Legislature(2017 - 2018)ADAMS ROOM 519
04/11/2018 09:00 AM House FINANCE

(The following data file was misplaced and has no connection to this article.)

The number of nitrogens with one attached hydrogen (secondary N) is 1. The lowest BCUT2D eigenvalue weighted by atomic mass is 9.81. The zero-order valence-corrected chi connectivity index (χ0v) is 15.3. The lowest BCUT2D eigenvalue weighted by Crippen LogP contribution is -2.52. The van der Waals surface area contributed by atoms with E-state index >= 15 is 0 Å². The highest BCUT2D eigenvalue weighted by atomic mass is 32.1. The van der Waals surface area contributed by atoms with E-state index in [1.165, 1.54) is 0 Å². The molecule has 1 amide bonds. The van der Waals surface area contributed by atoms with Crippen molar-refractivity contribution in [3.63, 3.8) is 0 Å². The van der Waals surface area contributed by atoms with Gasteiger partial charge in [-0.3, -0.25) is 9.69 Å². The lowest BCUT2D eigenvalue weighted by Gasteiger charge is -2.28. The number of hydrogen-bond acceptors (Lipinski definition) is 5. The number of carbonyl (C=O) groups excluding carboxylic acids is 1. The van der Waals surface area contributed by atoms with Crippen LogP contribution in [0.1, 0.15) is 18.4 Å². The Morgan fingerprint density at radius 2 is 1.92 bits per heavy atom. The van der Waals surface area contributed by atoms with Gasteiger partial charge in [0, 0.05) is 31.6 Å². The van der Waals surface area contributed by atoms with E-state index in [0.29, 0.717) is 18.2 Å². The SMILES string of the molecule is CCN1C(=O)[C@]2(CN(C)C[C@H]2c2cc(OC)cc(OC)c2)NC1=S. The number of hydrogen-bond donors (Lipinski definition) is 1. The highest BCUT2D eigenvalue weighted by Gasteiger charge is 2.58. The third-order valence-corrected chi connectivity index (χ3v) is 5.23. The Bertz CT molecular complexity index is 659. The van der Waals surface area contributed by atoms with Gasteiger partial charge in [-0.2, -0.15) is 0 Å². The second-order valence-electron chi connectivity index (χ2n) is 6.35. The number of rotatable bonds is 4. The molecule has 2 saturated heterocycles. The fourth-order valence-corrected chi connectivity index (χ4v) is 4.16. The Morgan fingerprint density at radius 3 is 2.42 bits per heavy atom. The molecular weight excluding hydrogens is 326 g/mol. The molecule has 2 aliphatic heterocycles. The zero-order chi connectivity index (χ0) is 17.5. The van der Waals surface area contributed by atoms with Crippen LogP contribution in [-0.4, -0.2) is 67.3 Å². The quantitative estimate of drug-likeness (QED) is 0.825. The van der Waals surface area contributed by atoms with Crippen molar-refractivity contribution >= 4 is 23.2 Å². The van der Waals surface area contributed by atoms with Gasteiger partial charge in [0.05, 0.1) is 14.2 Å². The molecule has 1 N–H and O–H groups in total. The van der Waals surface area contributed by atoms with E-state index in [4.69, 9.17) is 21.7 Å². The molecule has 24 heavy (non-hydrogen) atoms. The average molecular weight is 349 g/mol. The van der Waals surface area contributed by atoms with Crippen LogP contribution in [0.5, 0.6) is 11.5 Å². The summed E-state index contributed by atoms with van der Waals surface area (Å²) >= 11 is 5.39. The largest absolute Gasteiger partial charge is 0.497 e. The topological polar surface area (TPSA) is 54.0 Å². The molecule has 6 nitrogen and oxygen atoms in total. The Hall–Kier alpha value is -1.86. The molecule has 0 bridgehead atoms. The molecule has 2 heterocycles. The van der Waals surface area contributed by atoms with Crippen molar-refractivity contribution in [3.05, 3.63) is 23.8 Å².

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HOUSE FINANCE COMMITTEE April 11, 2018 9:06 a.m. 9:06:17 AM CALL TO ORDER Co-Chair Foster called the House Finance Committee meeting to order at 9:06 a.m. MEMBERS PRESENT Representative Neal Foster, Co-Chair Representative Paul Seaton, Co-Chair Representative Les Gara, Vice-Chair Representative Jason Grenn Representative David Guttenberg Representative Scott Kawasaki Representative Dan Ortiz Representative Lance Pruitt Representative Steve Thompson Representative Cathy Tilton Representative Tammie Wilson MEMBERS ABSENT None ALSO PRESENT Representative Harriet Drummond, Sponsor; Stephanie Butler, Executive Director, Alaska Commission on Postsecondary Education, Department of Education and Early Development; Kelly Cunningham, Analyst, Legislative Finance Division; Britteny Cioni-Haywood, Director, Division of Economic Development, Department of Commerce, Community and Economic Development. PRESENT VIA TELECONFERENCE None SUMMARY HB 221 WORKFORCE & ED RELATED STATISTICS PROGRAM CSHB 304 (FIN) was REPORTED out of committee with a "do pass" recommendation and with one previously published zero fiscal note: FN1(CED). HB 304 MICROLOAN REVOLVING FUND & LOANS HB 221 was REPORTED out of committee with a "do pass" recommendation and with two previously published zero fiscal notes: FN1(CED) and FN2(LWF). HB 384 REGULATORY COMM OF AK; BROADBAND INTERNET HB 385 was SCHEDULED but not HEARD. Co-Chair Foster reviewed the agenda for the day. HOUSE BILL NO. 221 "An Act relating to the duties of the Alaska Commission on Postsecondary Education; relating to a statewide workforce and education-related statistics program; relating to information obtained by the Department of Labor and Workforce Development; and providing for an effective date." 9:08:05 AM Co-Chair Foster indicated that the bill had been heard on April 2, 2018 and public testimony has been closed. 9:08:52 AM REPRESENTATIVE HARRIET DRUMMOND, SPONSOR, introduced herself. She reported that failure to pass the bill would result in a great deal of wasted work and lost opportunities for the state. She elaborated that the bill clarifed the authority of the Alaska Commission on Postsecondary Education (ACPE) to receive and analyze de- identified existing data. She stated that the current Memorandum of Understanding (MOU) would likely not be renewed and expired the current fiscal year. The potential loss of data would result in the destruction of approximately 10 years of data and difficulty in attracting additional funding. She reported that about $800 thousand to $1 million, representing roughly 25 percent of the federal grant, was invested in developing file preparation necessary to load the data. A data base without use would need funding to be reestablished. Cross sector analysis for outcomes reports would be inefficient and cost 25 percent more to generate. The bill provided the opportunity for the legislature to receive data needed to best allocate scarce educational and training resources. The state would realize the full potential of the original $4 million grant that created the "Outcomes Database". 9:11:43 AM Representative Wilson MOVED to ADOPT Amendment 1 (copy on file): Page 3, following line 19: Insert a new subsection to read: "(d) The commission shall provide a method for an individual whose information is received under this section, AS 14.42.030(e)(7) and (8), and AS 23.20.110 to opt out of the individual's unit record being used for the purposes of this section." Reletter the following subsection accordingly. Vice-Chair Gara OBJECTED for discussion. Representative Wilson reviewed the amendment. She explained that the amendment offered an opt out provision. The amendment would allow anyone who objected to their information being utilized could opt out. Representative Drummond responded that the adoption of the amendment would result in a fiscal impact note. She pointed out that it was not possible to opt out of the data collection for the Outcomes analysis and much of it was required by federal law. An opt out provision required the storage of personal information in order to track individuals that opted out and halt further tracking, thus nullifying the de-identified process for the database. The person that wanted to opt out was required to provide a full name, signature, date of birth, and social security number and apply to the Outcomes Database. The database was not designed to provide data on individuals since the data was de-identified. 9:13:56 AM Representative Guttenberg understood the intent of the amendment but surmised that the data was aggregated and de- identified and opting out would create an identifier. He asked whether he understood correctly. STEPHANIE BUTLER, EXECUTIVE DIRECTOR, ALASKA COMMISSION ON POSTSECONDARY EDUCATION, DEPARTMENT OF EDUCATION AND EARLY DEVELOPMENT, responded in the affirmative. She added that the identified information would have to be saved to be removed from the database. Vice-Chair Gara objected to the amendment because the APCE stated that the Outcomes Database did not contain an opt out option and he did not understand the need for the amendment since the information remained confidential. Representative Wilson believed people had a right to protect their information and that people collecting unemployment were unaware that the data was being collected. A roll call vote was taken on the motion. IN FAVOR: Pruitt, Thompson, Tilton, Wilson OPPOSED: Grenn, Guttenberg, Ortiz, Gara, Foster The MOTION FAILED (4/5). Co-Chair Foster directed Vice-Chair Gara to review the fiscal notes. 9:17:57 AM AT EASE 9:20:39 AM RECONVENED Vice-Chair Gara reviewed the fiscal notes. He reported that the zero fiscal note from the Department of Commerce, Community and Economic Development (DCCED) (FN1 (EED) was appropriated to the APCE. The second zero fiscal note from the Department of Labor and Workforce Development (DLWD) (FN2 (LWF) was appropriated to Employment and Training Services. 9:21:41 AM Representative Wilson referred to the analysis from page 2 of the DLWD fiscal note where it indicated a cost was associated with the bill. She read the fiscal note analysis: This legislation would allow the department to disclose data employers submit for mandatory unemployment insurance (UI) reporting to the Alaska Commission on Postsecondary Education in support of a statewide workforce and education related statistics program. However, 20 CFR 603 prohibits the use of the UI Administrative Grant to pay for costs associated with disclosures. Therefore, the requestor must pay for all costs associated with the disclosure of permissible records. The department is unable to estimate costs associated with these disclosures without knowing the number and frequency of requests. No change to the budget is anticipated at this time. Representative Wilson surmised that there was a cost, but it was presently unknown. Ms. Butler responded that she had worked with DLWD and acknowledged that the department was very careful to ensure it was fully compliant when dealing with data collection funded through the federal government. Typically, the ACPE would enter into a Request for Services Agreement (RSA) and pay for the cost of DLWD's staff time. She expected the cost to be "minimal." Representative Wilson preferred that a representative from DLWD answer the question. 9:24:04 AM KELLY CUNNINGHAM, ANALYST, LEGISLATIVE FINANCE DIVISION, had spoken with the department and confirmed that the requester of the data was required to pay. The Department of Labor and Workforce Development had sufficient authority to enter the RSA and charge and collect for the data. Representative Wilson asked if a fiscal note should have been generated by ACPE. Ms. Cunningham deferred the answer to Ms. Butler. Ms. Butler replied that currently the cost was unknown but expected that the cost was minimal. She added that the department entered the RSA process with DLWD annually for data sharing. Representative Wilson asked where the funds to pay for the program originated. Ms. Butler responded that the funds were Interagency Receipts (IA) funded by the student loan corporation. Representative Wilson asked whether corporation funding was the interest paid on student loans. Ms. Butler responded that Representative Wilson was correct. Vice-Chair Gara added that both agencies had not requested additional funding. He pointed out that both department's fiscal notes stated that they did not anticipate any fiscal impact from the legislation and both believed they could absorb the minimal cost. 9:27:05 AM Representative Wilson stated that someone paid for the cost. She wanted to make sure that it was on the record that most of the costs were paid with the high interest charged to students. Vice-Chair Gara MOVED to report HB 221 out of Committee with individual recommendations and the accompanying fiscal notes. There being NO OBJECTION, it was so ordered. HB 221 was REPORTED out of committee with a "do pass" recommendation and with two previously published zero fiscal notes: FN1(CED) and FN2(LWF). 9:28:41 AM AT EASE 9:31:37 AM RECONVENED HOUSE BILL NO. 304 "An Act relating to the Alaska microloan revolving loan fund and loans from the fund." 9:32:19 AM BRITTENY CIONI-HAYWOOD, DIRECTOR, DIVISION OF ECONOMIC DEVELOPMENT, DEPARTMENT OF COMMERCE, COMMUNITY AND ECONOMIC DEVELOPMENT, reported that the bill amended the micro revolving loan fund. She explained that the fund was created by the legislature in 2012. The purpose of the fund was to encourage entrepreneurs to capitalize on ideas and ingenuity. The fund promoted economic development by assisting small and micro businesses that were unable to access traditional financing. The bill would incentivize the startup and expansion of small and micro businesses with emphasis on rural communities. The fund was initially capitalized with $2.5 million and currently the balance was $2.3 million. The fund financed 14 loans to date. She related that new businesses created 80 percent of the new jobs in the country and the bill would help Alaska incentivize economic development during the economic downturn. Small scale startups had difficulty securing funding. An effective microloan program could help rural Alaskan startups and small businesses that could serve as an economic anchor for their communities. She indicated that the loans were available for working capital, equipment, and construction or other commercial purposes. The loans were exclusively for Alaskan owned and operated businesses and the applicant needed to be a resident 12 months prior to the application date. The loans were only valid for expenditures that dated 6 months prior to the date of the application. The maximum loan amount was $70, 000 and any loan over $35,000 required a bank denial letter. The legislature had previously asked that the division analyze loan funds to ensure they were effective. Currently, the terms and conditions of the micro revolving loan fund were not flexible enough to allow micro businesses to take advantage of the program. The proposed changes in the bill would help facilitate growth in the sector. She reviewed the sectional analysis. Section 1: Amends the ceiling loan amount to correct an oversight in the original legislation to require a bank denial for loans above $35,000. Section 2: Increases the maximum loan term from 6 years to 15 years and amends the minimum interest rate from 6.00% to 4.00%. Section 3: Defines that any statutory change is not retroactive. Ms. Cioni-Haywood added that the bill also increased the interest rate calculation by one percent. Currently, the interest rate is prime plus one percent and the bill changed it to prime plus 2 percent. The interest rate calculation change accommodated increased risk and brought the interest rate inline with other loan programs. Co-Chair Foster asked what the prime rate was presently. Ms. Cioni-Haywood answered that the prime rate was 4.75 percent. She added that the interest rates changed quarterly. 9:37:28 AM Representative Pruitt asked about the effect of the change from 6 to 15 years and how it would affect the size of the requested loans. Ms. Cioni-Haywood replied that currently the average loan was roughly $20 thousand. She elaborated that the loans were underwritten, and the division scrutinized the business's finances and decided what amount "made sense for the particular business." She thought if the loans were extended out the amount of the loans would increase slightly. The point of the provision was to lengthen the cash flow. She suggested that the debt for a $70,000 loan extended out over 6 years was very large for a small business and it avoided the risk. Representative Pruitt asked Ms. Cioni-Haywood how she thought the sustainability of the fund would be affected. He guessed that the fund might grow capital due to the longer period of amortization. Ms. Cioni-Haywood responded that she thought he was correct. She added that the interest earned on the money was used to make other loans to potentially more businesses. She noted that the length of the loans could affect the revolving quality of the fund, however she believed such an impact would be minor due to the small amount of the loans. 9:40:39 AM Representative Pruitt asked why the interest rate was reduced from 4 percent to 6 percent. Ms. Cioni-Haywood reported that the nation had been in a low interest rate environment, but inflation fears was driving the rate upwards. She noted that the interest rate of 6 percent was considered high and was "probably" the reason the fund was underutilized. The division wanted to strike a balance between being "good stewards" of the state's money and making loans to further economic development. Representative Wilson wondered how many individuals decided not to take out a loan from the fund. Ms. Cioni-Haywood reported that there had been a number of potential loans that had been given an estimation of the loan payment and did not proceed besides the 10 withdrawn loan applications. Representative Wilson suggested to add a sunset date, since there had not been much use of the fund. Ms. Cioni-Haywood had hoped to grow the fund and increase utilization, and a sunset might be a deterrent. Representative Wilson thought that a sunset was a better approach for the state's revolving loan funds, so underutilized funds could be used elsewhere in the budget to spur economic development. 9:43:21 AM Representative Thompson asked whether the loans had a fixed interest rate. Ms. Cioni-Haywood replied in the affirmative. Representative Thompson wanted to ensure that the quarterly change in interest rates did not apply to existing loans. Ms. Cioni-Haywood clarified that the loan interest was fixed for the life of the loan. She added that since the interest rate was tied to the prime rate they were adjusted quarterly. Representative Tilton asked why someone would be denied traditional financing. Ms. Cioni-Haywood responded that typically, some of the reasons for a bank loan rejection were insufficient credit history or insufficient or unacceptable collateral, lack of historical income, high unsecured debt or judgements, lack of relative experience, or high risk industry. Representative Tilton asked about the current terms of a traditional loan. Ms. Cioni-Haywood was unsure of the rate of an equivalent commercial loan. She offered that often banks had risk based interest rates and did not share the information. Representative Tilton asked for clarification about what the division considered acceptable collateral. Ms. Cioni-Haywood responded that the division looked for an equivalent value that usually comprised of the equipment being purchased or property. 9:46:24 AM Representative Guttenberg had a conversation with a representative of several banks. He assured them that he did not want the state to be in competition with the banks. He felt the program provided loans to individuals that otherwise could not obtain a loan. He had provided an example of a small scale woodcutter wanting to by a skidder and a trailer without a credit history who was denied a commercial loan. He asked if his example applied to the types of individuals that requested a loan from the microloan fund. Ms. Cioni-Haywood responded in the affirmative. She reiterated that any loan request over $35 thousand needed to show a bank loan rejection letter. She mentioned the division employed the five "C's" of credit. Representative Tilton referred to the 14 loans currently in the program, she wondered what areas of the state the loans were applied. Ms. Cioni-Haywood responded that most of the loans were from Southeast Alaska and the remaining were scattered throughout the state. Representative Tilton asked how knowledge of the program was disseminated. Ms. Cioni- Haywood responded that the division worked through ARDORs (Alaska Regional Development Organizations), other local organizations, and outreach trips to spread information about the program. Representative Tilton commented that she had not been aware that the state "was in the loan business." 9:50:29 AM Vice-Chair Gara liked the way the bill was proposed and liked that the administration thought of ways to improve the program. He shared that the legislature demonstrated its ability to address loan funds that were not working. He did not favor a sunset on the bill. Representative Wilson did not believe that the legislature was examining state loan funds and was merely "grabbing" underutilized funds based on an assumption that the fund was underperforming. She ascertained that a sunset analyzed the program to determine whether changes were necessary or that it was not working. She supported a sunset date and viewed it as a positive effort. 9:52:29 AM Vice-Chair Gara offered that a sunset would end the program and required a brand new bill to pass both bodies to continue the program. A sunset did not simply provide the opportunity to revisit the program and he termed the process as "difficult." Representative Thompson stated that the indirect expenditure bills included sunset dates that forced the legislature to review a program's efficacy. He felt that a sunset provided the opportunity to review a program. Co-Chair Seaton suggested that some of the sunset provisions also required an audit and wanted to avoid the expense. He suggested requiring a report presented to the legislature that examined the program's efficacy. He thought a report would be sufficient without having to incur an audit expense. 9:55:21 AM Representative Guttenberg related that the Department of Commerce, Community and Economic Development (DCCED) subcommittee looked at its loan funds and the department recommended some "reabsorption" of funds from programs that were not functioning properly. He did not favor a sunset due to the finance subcommittee process. He noted that the subcommittee did remove funds from loan programs that were considered over-capitalized. He maintained that the opportunity to examine the programs already existed. Representative Wilson asked when the loan fund was established. Ms. Cioni-Haywood responded that the fund was established in December 2012. Representative Wilson did not want an audit and surmised that it was not statutorily required in the current scenario. She believed that loan funds were being randomly removed by the legislature and the governor's office without discussion regarding the efficacy of the programs. Ms. Cunningham replied that Representative Wilson was correct that an audit was not mandated. 9:59:28 AM Representative Tilton thought a sunset was a beneficial way to determine whether a loan fund was working effectively. She asked whether the loans were performing well. Ms. Cioni-Haywood indicated that the loans had done "okay" and revolving loan funds took some time to work optimally. She added that the division had discovered issues with other loan funds. The administration felt that the current fund fit in with the administration's statewide economic development strategy and had a beneficial impact for "nontraditional lifestyle micro businesses." 10:01:18 AM Representative Tilton mentioned the collateralization. She wondered what would be done if assets had to be taken. Ms. Cioni-Haywood reported that the division had an active collections department and had one microloan fund loan that was not performing and considered delinquent. She was working with the borrower to develop a new payment schedule. The division worked with borrowers until it made no further sense and pursued repossession of the collateral. Representative Tilton asked how the state recouped the funds from the repossessed collateral. Ms. Cioni-Haywood explained that the division posted items for sale on their website through a sealed auction process. Representative Kawasaki recounted that Ms. Cioni-Haywood had mentioned that the revolving loan funds needed time to develop. He asked if the microloan fund had been in existence long enough to properly determine whether the proposed changes in the bill were necessary. Ms. Cioni- Haywood replied in the affirmative. She shared that the department had received 33 applications, and some were withdrawn or inactivated for various reasons. Most applicants backed out when the payment schedule was determined. She believed that having the flexibility to tailor terms for a specific loan would increase the success of the programs. She offered that not all loans would be amortized for 15 years and the division would look at the type of collateral and what amount of time made sense for a specific business. 10:05:22 AM Representative Kawasaki wondered how a sunset date would work. Ms. Cioni-Haywood reported that the Community Quota Entity (CQE) loan program recently sunsetted. She voiced that current loans were being serviced and no new loans issued. She thought that fund's money went back to the general fund (GF). Co-Chair Seaton remembered a sunset bill for the education tax credits that wasn't accompanied by a report. He felt that sunsets should be accompanied by a report. Co-Chair Seaton MOVED to ADOPT Conceptual Amendment 1 which would require a report about the status of the fund provided to the legislature each year. He stated the following: "The department shall report to the legislature by January 15, 2022 on the activity, effectiveness, and suggestions for improvement of the loan fund." Representative Wilson OBJECTED for discussion. Representative Wilson asked whether the division had done any similar type of reporting in the past. Ms. Cioni- Haywood responded that the division had answered a number of requests from the Legislative Finance Division regarding loan funds. The information was provided in a narrative format reporting the number of loans, balance, and fund activity. She was uncertain whether the division had reported on a specific loan fund. Representative Wilson recounted that the education tax credit bill discussion included making a change to the program and was more thorough than a simple discussion. She wondered about the timing of the report. 10:10:08 AM Co-Chair Seaton responded that the report would be due by the 15th of January 2022. He elaborated that he wanted a detailed report and not "just some numbers," that included suggestions for improvements if necessary. Representative Wilson agreed with the amendment. Representative Kawasaki appreciated that Co-Chair Seaton clarified the motion. He thought the information was easily accessible and suggestions for improvement achievable. He maintained that the word "effectiveness" was subjective. However, he favored the amendment. Representative Pruitt asked if there would be a cost to providing the report. Ms. Cioni-Haywood thought the information was mostly maintained and the reporting could be absorbed by the division. 10:12:23 AM Representative Pruitt asked if the same reporting should be applicable to other loans especially since the work was not a financial burden to the department. Ms. Cioni-Haywood responded that the division would happily provide the information to the legislature. In the past, the division had provided information regarding the loan funds and similar requests could be accommodated without additional costs to the department. She reported that most of the revolving loan funds had been working very well. The commercial fishing revolving loan fund functioned optimally for decades. Representative Guttenberg would not speak against the amendment but believed it was redundant. He reported having received and reviewed the information on every loan in DCCED in the finance subcommittee in the current year with the administrative services director of the department. He thought it should be a "normal course of events" each year and was carried out by the subcommittee chair. Representative Kawasaki agreed with Representative Guttenberg that the reporting should be a normal course of events and favored the amendment especially since the cost to DCCED was minimal. He asked how Ms. Cioni-Haywood would administer the report. Ms. Cioni-Haywood replied that it was a good question and assumed that administrative services would "tag" the mandate and alert the division. Representative Kawasaki suggested putting the reminder on their outlook calendar. 10:17:23 AM Representative Thompson had a problem with the sunset date of January 15, 2022. He stated that a sunset bill was required to pass in 2021 to avoid sunsetting the program. Co-Chair Seaton clarified that the date reflected the report due date not the sunset. Vice-Chair Gara suggested moving forward with the amendment and the bill. 10:18:20 AM Representative Pruitt thought Co-Chair Seaton's point was valid. He was concerned with the workload of requiring DCCED to provide reports on all its loans at different times. He suggested that all DCCED's loans should require the same report on the same date and the information should be streamlined. However, he decided not to add the amendment to HB 304 so the bill could easily move forward in the process. Representative Wilson WITHDREW her OBJECTION. There being NO OBJECTION, Conceptual Amendment 1 was ADOPTED. Co-Chair Foster asked Co-Chair Seaton to restate the amendment for recording purposes. Co-Chair Seaton repeated his amendment: "The department shall report to the legislature by January 15, 2022 on the activity, effectiveness, and suggestions for improvement of the loan fund." Representative Pruitt agreed with the amendment and supported the bill. Representative Tilton asked for the number of staff the division had to support the loan programs. Ms. Cioni- Haywood reported that the division had 9 loan officers, 4 collections officers, 6 staff in a loan closing section and an uncertain number of accounting staff servicing all 10 revolving loan programs. Representative Tilton wanted to be sure the state was servicing its own loans. Ms. Cioni- Haywood confirmed that the loans were serviced by the division from start to finish. 10:22:41 AM Representative Wilson asked if the banks issued loans for individuals with past due child support. She noted that the state prohibited loaning to individuals with past due child support. She deduced that a small business would help the individual gain income. Ms. Cioni-Haywood was unsure what a bank would require. However, the state did not make any type of loan if there was past due child support. 10:23:35 AM Co-Chair Foster OPENED public testimony. Co-Chair Foster CLOSED public testimony. Vice-Chair Gara reviewed the fiscal note. He reported the zero fiscal note for DCCED, FN1 (CED) appropriated and allocated to the Investments. Co-Chair Seaton MOVED to report CSHB 304 (FIN) out of Committee with individual recommendations and the accompanying fiscal note. There being NO OBJECTION, it was so ordered. CSHB 304 (FIN) was REPORTED out of committee with a "do pass" recommendation and with one previously published zero fiscal note: FN1(CED). Co-Chair Foster reviewed the agenda for the following meeting at 1:30 pm. ADJOURNMENT 10:26:38 AM The meeting was adjourned at 10:26 a.m.